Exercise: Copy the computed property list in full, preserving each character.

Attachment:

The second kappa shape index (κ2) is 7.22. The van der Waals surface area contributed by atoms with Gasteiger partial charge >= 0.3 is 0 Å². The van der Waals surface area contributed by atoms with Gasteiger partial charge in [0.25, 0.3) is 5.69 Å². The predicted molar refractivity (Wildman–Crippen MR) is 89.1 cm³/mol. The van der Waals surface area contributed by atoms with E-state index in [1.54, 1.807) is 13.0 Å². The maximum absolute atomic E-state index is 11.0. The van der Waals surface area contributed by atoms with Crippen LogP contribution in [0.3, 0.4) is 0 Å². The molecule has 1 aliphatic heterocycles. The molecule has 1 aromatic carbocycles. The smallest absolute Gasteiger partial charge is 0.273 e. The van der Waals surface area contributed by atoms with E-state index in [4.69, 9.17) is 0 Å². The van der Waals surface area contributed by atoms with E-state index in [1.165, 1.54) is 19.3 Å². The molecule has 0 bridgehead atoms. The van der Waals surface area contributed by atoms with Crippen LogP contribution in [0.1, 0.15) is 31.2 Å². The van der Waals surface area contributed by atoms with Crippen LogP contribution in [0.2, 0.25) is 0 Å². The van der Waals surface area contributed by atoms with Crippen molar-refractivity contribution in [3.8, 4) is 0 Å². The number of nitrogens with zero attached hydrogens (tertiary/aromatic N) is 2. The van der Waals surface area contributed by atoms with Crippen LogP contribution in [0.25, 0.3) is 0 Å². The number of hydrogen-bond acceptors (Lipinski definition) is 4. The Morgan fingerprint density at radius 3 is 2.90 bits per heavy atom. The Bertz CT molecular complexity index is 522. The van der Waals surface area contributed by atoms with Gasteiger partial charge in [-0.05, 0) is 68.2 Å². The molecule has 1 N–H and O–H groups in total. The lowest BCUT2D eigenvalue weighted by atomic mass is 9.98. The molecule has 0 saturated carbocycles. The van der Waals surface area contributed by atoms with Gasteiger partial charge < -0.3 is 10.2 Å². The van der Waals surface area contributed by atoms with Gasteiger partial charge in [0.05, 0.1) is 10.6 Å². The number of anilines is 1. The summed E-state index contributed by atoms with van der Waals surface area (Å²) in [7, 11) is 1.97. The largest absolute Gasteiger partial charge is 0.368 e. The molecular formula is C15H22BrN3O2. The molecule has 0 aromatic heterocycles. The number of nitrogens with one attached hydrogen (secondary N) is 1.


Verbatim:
The second kappa shape index (κ2) is 7.22. The van der Waals surface area contributed by atoms with Gasteiger partial charge >= 0.3 is 0 Å². The van der Waals surface area contributed by atoms with Gasteiger partial charge in [0.25, 0.3) is 5.69 Å². The predicted molar refractivity (Wildman–Crippen MR) is 89.1 cm³/mol. The van der Waals surface area contributed by atoms with E-state index in [1.54, 1.807) is 13.0 Å². The maximum absolute atomic E-state index is 11.0. The van der Waals surface area contributed by atoms with Crippen LogP contribution in [0.3, 0.4) is 0 Å². The molecule has 1 aliphatic heterocycles. The molecule has 1 aromatic carbocycles. The smallest absolute Gasteiger partial charge is 0.273 e. The van der Waals surface area contributed by atoms with E-state index in [4.69, 9.17) is 0 Å². The van der Waals surface area contributed by atoms with E-state index in [1.165, 1.54) is 19.3 Å². The molecule has 0 bridgehead atoms. The van der Waals surface area contributed by atoms with Crippen LogP contribution in [0.1, 0.15) is 31.2 Å². The van der Waals surface area contributed by atoms with Crippen LogP contribution in [0.2, 0.25) is 0 Å². The van der Waals surface area contributed by atoms with Crippen molar-refractivity contribution in [3.8, 4) is 0 Å². The number of nitrogens with zero attached hydrogens (tertiary/aromatic N) is 2. The van der Waals surface area contributed by atoms with Crippen LogP contribution in [0.25, 0.3) is 0 Å². The number of hydrogen-bond acceptors (Lipinski definition) is 4. The Morgan fingerprint density at radius 3 is 2.90 bits per heavy atom. The Bertz CT molecular complexity index is 522. The van der Waals surface area contributed by atoms with Gasteiger partial charge in [-0.05, 0) is 68.2 Å². The molecule has 1 N–H and O–H groups in total. The lowest BCUT2D eigenvalue weighted by atomic mass is 9.98. The molecule has 0 saturated carbocycles. The van der Waals surface area contributed by atoms with Gasteiger partial charge < -0.3 is 10.2 Å². The van der Waals surface area contributed by atoms with Gasteiger partial charge in [0.05, 0.1) is 10.6 Å². The number of anilines is 1. The summed E-state index contributed by atoms with van der Waals surface area (Å²) in [7, 11) is 1.97. The largest absolute Gasteiger partial charge is 0.368 e. The molecular formula is C15H22BrN3O2. The molecule has 0 aromatic heterocycles. The number of nitrogens with one attached hydrogen (secondary N) is 1.